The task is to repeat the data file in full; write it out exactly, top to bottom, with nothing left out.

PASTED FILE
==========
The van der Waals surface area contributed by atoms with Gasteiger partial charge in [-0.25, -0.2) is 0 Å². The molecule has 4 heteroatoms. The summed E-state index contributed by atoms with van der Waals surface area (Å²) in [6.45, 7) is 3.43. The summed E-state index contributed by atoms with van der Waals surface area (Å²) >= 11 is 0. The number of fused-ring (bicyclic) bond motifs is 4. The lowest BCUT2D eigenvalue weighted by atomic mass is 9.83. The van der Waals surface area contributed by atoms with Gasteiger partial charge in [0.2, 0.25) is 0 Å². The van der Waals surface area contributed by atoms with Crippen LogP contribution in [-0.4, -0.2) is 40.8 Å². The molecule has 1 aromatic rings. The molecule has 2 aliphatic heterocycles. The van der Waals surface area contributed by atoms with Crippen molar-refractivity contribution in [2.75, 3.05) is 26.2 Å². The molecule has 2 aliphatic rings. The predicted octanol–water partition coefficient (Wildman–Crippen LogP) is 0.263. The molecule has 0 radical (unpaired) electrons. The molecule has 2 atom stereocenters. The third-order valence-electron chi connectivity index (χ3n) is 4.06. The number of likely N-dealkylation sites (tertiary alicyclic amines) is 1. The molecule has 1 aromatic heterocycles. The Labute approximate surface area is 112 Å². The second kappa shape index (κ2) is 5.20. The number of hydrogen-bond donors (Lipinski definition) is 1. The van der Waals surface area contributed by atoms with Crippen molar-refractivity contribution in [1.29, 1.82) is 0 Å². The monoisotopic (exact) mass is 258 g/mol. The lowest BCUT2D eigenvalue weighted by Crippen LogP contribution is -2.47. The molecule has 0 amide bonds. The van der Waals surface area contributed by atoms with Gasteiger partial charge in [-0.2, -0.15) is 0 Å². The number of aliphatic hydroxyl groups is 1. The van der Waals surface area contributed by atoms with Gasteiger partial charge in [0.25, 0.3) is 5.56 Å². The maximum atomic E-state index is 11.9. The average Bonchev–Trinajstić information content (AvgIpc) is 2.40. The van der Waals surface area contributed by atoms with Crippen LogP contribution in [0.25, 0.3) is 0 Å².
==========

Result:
The van der Waals surface area contributed by atoms with Gasteiger partial charge in [-0.25, -0.2) is 0 Å². The molecule has 4 heteroatoms. The summed E-state index contributed by atoms with van der Waals surface area (Å²) in [6.45, 7) is 3.43. The summed E-state index contributed by atoms with van der Waals surface area (Å²) >= 11 is 0. The number of fused-ring (bicyclic) bond motifs is 4. The lowest BCUT2D eigenvalue weighted by atomic mass is 9.83. The van der Waals surface area contributed by atoms with Gasteiger partial charge in [0.2, 0.25) is 0 Å². The van der Waals surface area contributed by atoms with Crippen LogP contribution in [-0.4, -0.2) is 40.8 Å². The molecule has 1 aromatic rings. The molecule has 2 aliphatic heterocycles. The van der Waals surface area contributed by atoms with Crippen molar-refractivity contribution in [2.75, 3.05) is 26.2 Å². The molecule has 2 aliphatic rings. The predicted octanol–water partition coefficient (Wildman–Crippen LogP) is 0.263. The molecule has 0 radical (unpaired) electrons. The molecule has 2 atom stereocenters. The third-order valence-electron chi connectivity index (χ3n) is 4.06. The number of likely N-dealkylation sites (tertiary alicyclic amines) is 1. The molecule has 1 aromatic heterocycles. The Labute approximate surface area is 112 Å². The second kappa shape index (κ2) is 5.20. The number of hydrogen-bond donors (Lipinski definition) is 1. The van der Waals surface area contributed by atoms with Crippen molar-refractivity contribution in [1.29, 1.82) is 0 Å². The monoisotopic (exact) mass is 258 g/mol. The lowest BCUT2D eigenvalue weighted by Crippen LogP contribution is -2.47. The molecule has 0 amide bonds. The van der Waals surface area contributed by atoms with Gasteiger partial charge in [-0.2, -0.15) is 0 Å². The number of aliphatic hydroxyl groups is 1. The van der Waals surface area contributed by atoms with Gasteiger partial charge in [0.25, 0.3) is 5.56 Å². The maximum atomic E-state index is 11.9. The average Bonchev–Trinajstić information content (AvgIpc) is 2.40. The van der Waals surface area contributed by atoms with Crippen LogP contribution in [0.25, 0.3) is 0 Å².